Epidemiological/scientific/medical data, dates, etc. Research, advances in biomedical knowledge and the progress achieved in the health field can also be told through numbers! Explore the history of Inserm and its major contributions from 1964 to today in a series of articles called Figure of the moment. Throughout 2014, the section will regularly feature new topics and links to more resources.


The Gazel cohort was established in 1989 by Inserm Unit 88 (which has since become Unit 687), in cooperation with several departments in EDF-GDF. Thanks to the exemplary level of participation by the 20,000 volunteers from Électricité de France and Gaz de France who constitute it, and the support of its partners, this cohort constitutes an important "open epidemiological laboratory."
Further information about the research projects and results obtained with the help of the Gazel cohort


Asthenia, multiple infections, the abnormal incidence of a rare form of cancer (Kaposi’s sarcoma): at the end of the 1970’s, a number of doctors were worried about a convergent set of symptoms among their homosexual patients. It was finally the team of Jean-Claude Chermann, Luc Montagnier and Françoise Barré-Sinoussi which in 1983 published the description of a retrovirus found in AIDS patients, the HIV. In 2008, this discovery was awarded the Nobel Prize for Medicine. To find out more, read Françoise Barré-Sinoussi’s. biography on Inserm’s History site.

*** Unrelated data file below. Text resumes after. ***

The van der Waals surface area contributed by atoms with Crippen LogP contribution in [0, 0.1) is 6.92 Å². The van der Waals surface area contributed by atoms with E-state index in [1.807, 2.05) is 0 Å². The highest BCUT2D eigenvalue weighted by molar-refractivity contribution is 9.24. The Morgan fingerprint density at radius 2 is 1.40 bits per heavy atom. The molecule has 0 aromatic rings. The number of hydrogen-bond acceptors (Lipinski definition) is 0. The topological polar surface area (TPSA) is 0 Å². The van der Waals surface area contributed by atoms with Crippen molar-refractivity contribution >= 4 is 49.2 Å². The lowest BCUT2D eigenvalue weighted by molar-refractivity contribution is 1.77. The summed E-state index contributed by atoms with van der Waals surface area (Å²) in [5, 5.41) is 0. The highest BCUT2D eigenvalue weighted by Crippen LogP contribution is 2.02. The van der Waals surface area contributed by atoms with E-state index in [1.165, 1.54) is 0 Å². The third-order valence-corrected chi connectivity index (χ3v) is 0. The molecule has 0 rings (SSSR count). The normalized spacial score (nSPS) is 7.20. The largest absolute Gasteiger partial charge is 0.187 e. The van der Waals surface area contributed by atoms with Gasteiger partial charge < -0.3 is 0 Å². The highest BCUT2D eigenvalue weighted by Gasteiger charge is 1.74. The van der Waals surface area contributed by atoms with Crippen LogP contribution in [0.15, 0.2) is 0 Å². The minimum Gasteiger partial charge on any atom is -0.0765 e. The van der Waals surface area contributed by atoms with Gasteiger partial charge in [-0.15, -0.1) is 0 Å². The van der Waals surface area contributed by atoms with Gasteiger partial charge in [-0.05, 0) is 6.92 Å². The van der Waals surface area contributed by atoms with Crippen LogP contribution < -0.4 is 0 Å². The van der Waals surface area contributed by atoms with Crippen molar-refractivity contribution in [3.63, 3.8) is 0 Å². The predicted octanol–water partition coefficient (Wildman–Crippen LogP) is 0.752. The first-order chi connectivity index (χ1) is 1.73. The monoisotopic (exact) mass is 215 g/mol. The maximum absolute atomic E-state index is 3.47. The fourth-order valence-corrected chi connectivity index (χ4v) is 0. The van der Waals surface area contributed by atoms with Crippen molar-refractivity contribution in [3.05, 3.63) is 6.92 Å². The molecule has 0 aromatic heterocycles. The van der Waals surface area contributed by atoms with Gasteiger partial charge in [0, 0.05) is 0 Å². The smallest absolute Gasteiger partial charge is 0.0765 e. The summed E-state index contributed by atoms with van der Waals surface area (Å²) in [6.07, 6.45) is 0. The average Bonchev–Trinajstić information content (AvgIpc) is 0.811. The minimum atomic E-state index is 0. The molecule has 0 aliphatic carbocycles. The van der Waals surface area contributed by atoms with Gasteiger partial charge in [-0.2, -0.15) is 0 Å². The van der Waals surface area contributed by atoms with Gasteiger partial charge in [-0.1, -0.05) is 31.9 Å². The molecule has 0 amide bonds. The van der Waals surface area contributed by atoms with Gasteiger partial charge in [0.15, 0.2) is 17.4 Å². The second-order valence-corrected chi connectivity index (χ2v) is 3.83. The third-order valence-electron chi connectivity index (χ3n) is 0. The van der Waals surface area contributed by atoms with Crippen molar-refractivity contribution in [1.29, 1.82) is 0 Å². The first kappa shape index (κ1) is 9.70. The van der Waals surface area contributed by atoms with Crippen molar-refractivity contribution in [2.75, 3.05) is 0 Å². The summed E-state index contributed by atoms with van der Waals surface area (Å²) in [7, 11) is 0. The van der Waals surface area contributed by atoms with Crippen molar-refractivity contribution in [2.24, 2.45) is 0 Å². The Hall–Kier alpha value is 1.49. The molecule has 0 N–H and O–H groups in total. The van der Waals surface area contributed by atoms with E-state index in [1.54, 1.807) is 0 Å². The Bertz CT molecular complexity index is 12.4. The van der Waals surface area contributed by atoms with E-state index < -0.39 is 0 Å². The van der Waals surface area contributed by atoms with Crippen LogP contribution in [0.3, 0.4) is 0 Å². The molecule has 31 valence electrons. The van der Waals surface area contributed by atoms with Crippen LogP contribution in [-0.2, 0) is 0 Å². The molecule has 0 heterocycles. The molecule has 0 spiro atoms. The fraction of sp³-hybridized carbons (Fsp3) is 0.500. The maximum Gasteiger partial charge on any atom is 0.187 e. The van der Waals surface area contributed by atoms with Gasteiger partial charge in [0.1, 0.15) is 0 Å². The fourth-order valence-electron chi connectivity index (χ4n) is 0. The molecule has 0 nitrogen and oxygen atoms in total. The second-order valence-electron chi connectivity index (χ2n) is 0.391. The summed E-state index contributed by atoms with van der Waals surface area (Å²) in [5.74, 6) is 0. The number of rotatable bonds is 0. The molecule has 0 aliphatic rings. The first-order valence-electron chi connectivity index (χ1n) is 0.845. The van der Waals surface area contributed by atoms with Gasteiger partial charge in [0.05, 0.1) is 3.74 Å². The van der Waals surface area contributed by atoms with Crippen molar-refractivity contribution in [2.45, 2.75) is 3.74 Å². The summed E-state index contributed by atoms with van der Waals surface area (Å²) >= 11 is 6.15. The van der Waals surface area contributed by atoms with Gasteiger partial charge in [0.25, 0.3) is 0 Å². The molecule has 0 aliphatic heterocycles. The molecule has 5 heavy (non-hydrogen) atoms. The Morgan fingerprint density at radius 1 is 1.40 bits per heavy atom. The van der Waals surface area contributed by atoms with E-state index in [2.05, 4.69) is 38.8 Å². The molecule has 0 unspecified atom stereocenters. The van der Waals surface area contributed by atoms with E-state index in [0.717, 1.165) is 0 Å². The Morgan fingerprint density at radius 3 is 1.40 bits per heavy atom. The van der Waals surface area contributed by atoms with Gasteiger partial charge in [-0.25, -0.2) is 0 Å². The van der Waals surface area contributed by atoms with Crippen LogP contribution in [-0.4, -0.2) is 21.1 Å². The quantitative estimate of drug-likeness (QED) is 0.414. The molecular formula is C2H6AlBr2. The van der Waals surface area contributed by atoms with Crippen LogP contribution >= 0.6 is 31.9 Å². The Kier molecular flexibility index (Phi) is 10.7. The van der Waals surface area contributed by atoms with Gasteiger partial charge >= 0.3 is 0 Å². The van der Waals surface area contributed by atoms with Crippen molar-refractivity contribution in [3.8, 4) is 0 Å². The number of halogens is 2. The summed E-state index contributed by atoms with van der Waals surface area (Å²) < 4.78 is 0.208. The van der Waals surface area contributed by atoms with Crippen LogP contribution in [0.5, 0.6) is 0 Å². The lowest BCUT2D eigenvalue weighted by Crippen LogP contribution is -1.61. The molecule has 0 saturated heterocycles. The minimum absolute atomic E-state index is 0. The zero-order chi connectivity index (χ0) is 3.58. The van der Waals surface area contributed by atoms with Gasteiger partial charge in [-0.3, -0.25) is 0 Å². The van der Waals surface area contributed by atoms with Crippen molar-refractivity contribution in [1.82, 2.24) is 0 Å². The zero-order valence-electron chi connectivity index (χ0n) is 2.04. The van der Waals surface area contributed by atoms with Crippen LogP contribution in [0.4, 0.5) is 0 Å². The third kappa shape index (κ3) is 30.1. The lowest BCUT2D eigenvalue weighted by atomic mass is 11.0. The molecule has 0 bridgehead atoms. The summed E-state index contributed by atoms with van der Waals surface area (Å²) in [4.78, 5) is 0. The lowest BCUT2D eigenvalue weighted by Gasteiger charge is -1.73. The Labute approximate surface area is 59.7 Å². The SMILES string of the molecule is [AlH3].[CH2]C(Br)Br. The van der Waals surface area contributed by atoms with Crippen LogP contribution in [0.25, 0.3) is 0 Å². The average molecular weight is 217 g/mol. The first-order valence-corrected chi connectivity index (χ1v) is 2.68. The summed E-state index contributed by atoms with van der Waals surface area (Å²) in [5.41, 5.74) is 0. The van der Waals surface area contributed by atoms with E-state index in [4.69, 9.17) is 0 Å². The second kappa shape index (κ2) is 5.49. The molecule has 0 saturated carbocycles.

In 1980, the frequency of obesity in France was estimated at 6.1%. In 2012, it had risen to 15%. However, the 2012 figures are more optimistic: for the first time since the 80’s, the increase in obesity in France is slowing down. To find out more about developments in our knowledge of obesity in the last few decades.


When it was created in 1964, the Inserm comprised 27 research units. Today it has nearly 300. Research Unit 1 was located in Bichat-Claude Bernard Hospital in Paris. Directed by Jean Trémolières, it was entitled "Nutrition and Dietetics" To find out more about the units, the men and women, the areas of research and the places that have marked the history of the Institute, visit Inserm’s History site.


Jean Dausset devoted his life to the study of the major histocompatibility complex (MHC). Skin grafts performed on volunteers enabled him to show their importance for a successful transplantation. This research into the immunogenetics of human transplantation won him the Nobel Prize for Medicine in 1980. To find out more, read Jean Dausset’s biography on Inserm’s History site.


The life expectancy of a child born in 1964 was 74.8 years for a girl, 67.7 years for a boy. Fifty years later, thanks mainly to the advances in biomedical research, these figures have increased by ten years: life expectancy for women is very close to 85 years, 78.5 years for men. To find out more, go to the Insee site.

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